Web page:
Saturday, 21 February 2015

The Feast of Roses: A Royal Saga by Indu Sundaresan/ HarperCollins India

Reviews, Vol. I, Issue III

Indu Sundaresan’s second novel ‘The Feast of Roses’ is the sequel to her first ‘The Twentieth Wife’, wherein the latter deals with the life of Mehrunnisa, the former accounts her tenure as the Mughal Empress NurJahan.‘The Twentieth Wife’ ended with MehrUnNisa becoming empress through her second marriage with Emperor Jahangir who entitled her as Nurjahan in 1611. ‘The Feast of Roses’ picks up the narrative from here to continue her later life as the Queen Consort of first half of the 17th century Mugal India.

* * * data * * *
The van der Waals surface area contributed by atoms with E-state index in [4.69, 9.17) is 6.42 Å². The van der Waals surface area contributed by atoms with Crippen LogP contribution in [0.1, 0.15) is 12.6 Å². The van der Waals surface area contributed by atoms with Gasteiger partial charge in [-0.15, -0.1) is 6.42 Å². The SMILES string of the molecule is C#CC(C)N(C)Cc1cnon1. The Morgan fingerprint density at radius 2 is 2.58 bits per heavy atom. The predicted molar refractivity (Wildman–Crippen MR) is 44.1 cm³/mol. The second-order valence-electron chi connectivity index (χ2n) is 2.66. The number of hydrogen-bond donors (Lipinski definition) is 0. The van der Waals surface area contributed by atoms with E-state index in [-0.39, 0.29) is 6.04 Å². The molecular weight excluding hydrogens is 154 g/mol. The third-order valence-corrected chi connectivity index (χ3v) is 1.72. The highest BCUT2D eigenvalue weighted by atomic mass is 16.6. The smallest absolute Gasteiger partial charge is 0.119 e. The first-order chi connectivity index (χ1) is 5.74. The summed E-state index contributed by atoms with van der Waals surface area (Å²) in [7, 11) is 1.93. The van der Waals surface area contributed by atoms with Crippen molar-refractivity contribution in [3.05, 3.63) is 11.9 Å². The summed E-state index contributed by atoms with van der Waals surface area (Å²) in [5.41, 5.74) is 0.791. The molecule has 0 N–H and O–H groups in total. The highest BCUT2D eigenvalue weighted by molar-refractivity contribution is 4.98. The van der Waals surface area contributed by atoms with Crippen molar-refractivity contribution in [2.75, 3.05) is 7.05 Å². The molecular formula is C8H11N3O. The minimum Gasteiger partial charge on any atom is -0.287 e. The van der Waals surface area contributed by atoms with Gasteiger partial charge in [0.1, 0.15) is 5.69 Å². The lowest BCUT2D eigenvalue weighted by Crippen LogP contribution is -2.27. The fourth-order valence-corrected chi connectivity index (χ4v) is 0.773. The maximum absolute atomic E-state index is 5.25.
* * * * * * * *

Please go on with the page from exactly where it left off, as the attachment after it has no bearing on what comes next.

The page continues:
The blind love of Jahangir for Nurjahan widens latter’s way to exercise a strong influence over him. The eventful journey of becoming an Empress from a common woman made her more diplomatic, deceitful, manipulative, political, scheming, shrewd, and selfish who played underhandedly to raise and hold her position intact inside the royal zenana and surprisingly outside the world of men as well. She played the game of power and politics in their true terms. She formed a junta with Ghias, Abul, and Khurram to help herself in reigning the empire and she was successful as it was evident that from behind the veil it was her voice that controlled the actions of Jahangir. She venally snatched the title of Padshah Begum from her arch rival, consort Jagat Gosini (mother of Prince Khurram, alias emperor Shahjahan). She rounded her stick all over the state affairs be it granting trading permission to the foreigners or sending cogent Mahabat Khan to the furthest Qabul. She was a self-centred woman. She did love Jahangir but it never superseded her self-obsession which even took her to an audacious public brawl with the Emperor ending with a scuffle. Whenever Jahangir had fallen ill she genuinely got anxious but the apprehension was more for the powers she exercised. She became one of the very few Mughal ladies who possessed the power to issue royal farmans using the imperial seal and the only Empress to have her name minted with on silver coins. She even tried to arrange a marriage between would-be emperor Khurram and her own daughter Ladli despite knowing that Ladli was the cousin of Khurram’s most beloved wife and her own niece, Arjumand Banu (later empress Mumtaj Mahal). But this time she failed and gradually the course of events took unexpected turn for Nurjahan. Arjumand was envious of her aunt’s position and power everywhere in the empire. She started giving counsel to Khurram which led him to dislike NurJahan day by day and finally the junta broke. Khurram’s refusal to marry Ladli made the empress more furious and she started planning her game deviously. She approached to prince Khusrau and later convinced prince Shaharyar to marry Ladli and started putting him as the next heir before Jahangir. At first things were running in favour of her. Nurjahan made Jahangir angry with Khurrram and put the latter in flight with his pregnant wife and children to escape the wrath of the Emperor. But her game was not successful. Defending all kind of her attacks Khurram finally, after Jahangir’s death, ascended to the throne as Emperor ShahJahan (1628). He sent Nurjahan for a royal exile to Lahore with Ladli where she took her last breath (1645). Indu finishes Mehrunnisa’s story with her death and ends the novel as well.